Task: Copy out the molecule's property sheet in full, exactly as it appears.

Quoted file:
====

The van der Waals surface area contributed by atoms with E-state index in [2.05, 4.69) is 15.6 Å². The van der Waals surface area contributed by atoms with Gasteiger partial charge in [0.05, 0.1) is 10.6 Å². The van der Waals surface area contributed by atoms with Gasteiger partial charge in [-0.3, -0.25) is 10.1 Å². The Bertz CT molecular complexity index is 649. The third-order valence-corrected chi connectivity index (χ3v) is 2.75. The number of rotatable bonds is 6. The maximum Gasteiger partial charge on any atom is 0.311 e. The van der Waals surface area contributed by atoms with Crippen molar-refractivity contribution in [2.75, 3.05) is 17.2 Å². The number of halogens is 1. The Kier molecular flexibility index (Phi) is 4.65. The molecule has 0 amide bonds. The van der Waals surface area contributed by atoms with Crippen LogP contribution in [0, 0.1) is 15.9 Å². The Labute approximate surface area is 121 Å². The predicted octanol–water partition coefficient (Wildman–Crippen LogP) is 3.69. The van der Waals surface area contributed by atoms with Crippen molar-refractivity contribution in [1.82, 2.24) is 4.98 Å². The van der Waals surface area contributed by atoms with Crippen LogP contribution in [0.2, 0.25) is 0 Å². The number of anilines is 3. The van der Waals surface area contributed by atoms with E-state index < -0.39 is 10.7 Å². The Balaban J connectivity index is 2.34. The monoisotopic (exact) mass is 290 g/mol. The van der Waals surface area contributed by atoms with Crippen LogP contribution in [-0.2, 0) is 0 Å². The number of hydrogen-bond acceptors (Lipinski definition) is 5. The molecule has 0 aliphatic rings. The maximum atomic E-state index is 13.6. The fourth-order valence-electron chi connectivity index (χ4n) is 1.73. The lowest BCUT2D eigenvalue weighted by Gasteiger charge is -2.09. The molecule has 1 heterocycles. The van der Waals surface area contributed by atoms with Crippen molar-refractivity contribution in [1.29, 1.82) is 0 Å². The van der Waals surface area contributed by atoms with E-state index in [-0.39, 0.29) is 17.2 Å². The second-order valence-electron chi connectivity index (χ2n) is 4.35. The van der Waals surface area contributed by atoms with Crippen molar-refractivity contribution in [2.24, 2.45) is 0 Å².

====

The van der Waals surface area contributed by atoms with E-state index in [2.05, 4.69) is 15.6 Å². The van der Waals surface area contributed by atoms with Gasteiger partial charge in [0.05, 0.1) is 10.6 Å². The van der Waals surface area contributed by atoms with Gasteiger partial charge in [-0.3, -0.25) is 10.1 Å². The Bertz CT molecular complexity index is 649. The third-order valence-corrected chi connectivity index (χ3v) is 2.75. The number of rotatable bonds is 6. The maximum Gasteiger partial charge on any atom is 0.311 e. The van der Waals surface area contributed by atoms with Crippen molar-refractivity contribution in [2.75, 3.05) is 17.2 Å². The number of halogens is 1. The Kier molecular flexibility index (Phi) is 4.65. The molecule has 0 amide bonds. The van der Waals surface area contributed by atoms with Crippen LogP contribution in [0, 0.1) is 15.9 Å². The Labute approximate surface area is 121 Å². The predicted octanol–water partition coefficient (Wildman–Crippen LogP) is 3.69. The van der Waals surface area contributed by atoms with Crippen molar-refractivity contribution in [1.82, 2.24) is 4.98 Å². The van der Waals surface area contributed by atoms with Crippen LogP contribution in [0.2, 0.25) is 0 Å². The number of anilines is 3. The van der Waals surface area contributed by atoms with E-state index < -0.39 is 10.7 Å². The Balaban J connectivity index is 2.34. The monoisotopic (exact) mass is 290 g/mol. The van der Waals surface area contributed by atoms with Crippen LogP contribution in [-0.2, 0) is 0 Å². The number of hydrogen-bond acceptors (Lipinski definition) is 5. The molecule has 0 aliphatic rings. The maximum atomic E-state index is 13.6. The fourth-order valence-electron chi connectivity index (χ4n) is 1.73. The lowest BCUT2D eigenvalue weighted by Gasteiger charge is -2.09. The molecule has 1 heterocycles. The van der Waals surface area contributed by atoms with Crippen molar-refractivity contribution in [1.29, 1.82) is 0 Å². The van der Waals surface area contributed by atoms with E-state index in [-0.39, 0.29) is 17.2 Å². The second-order valence-electron chi connectivity index (χ2n) is 4.35. The van der Waals surface area contributed by atoms with Crippen molar-refractivity contribution in [2.24, 2.45) is 0 Å².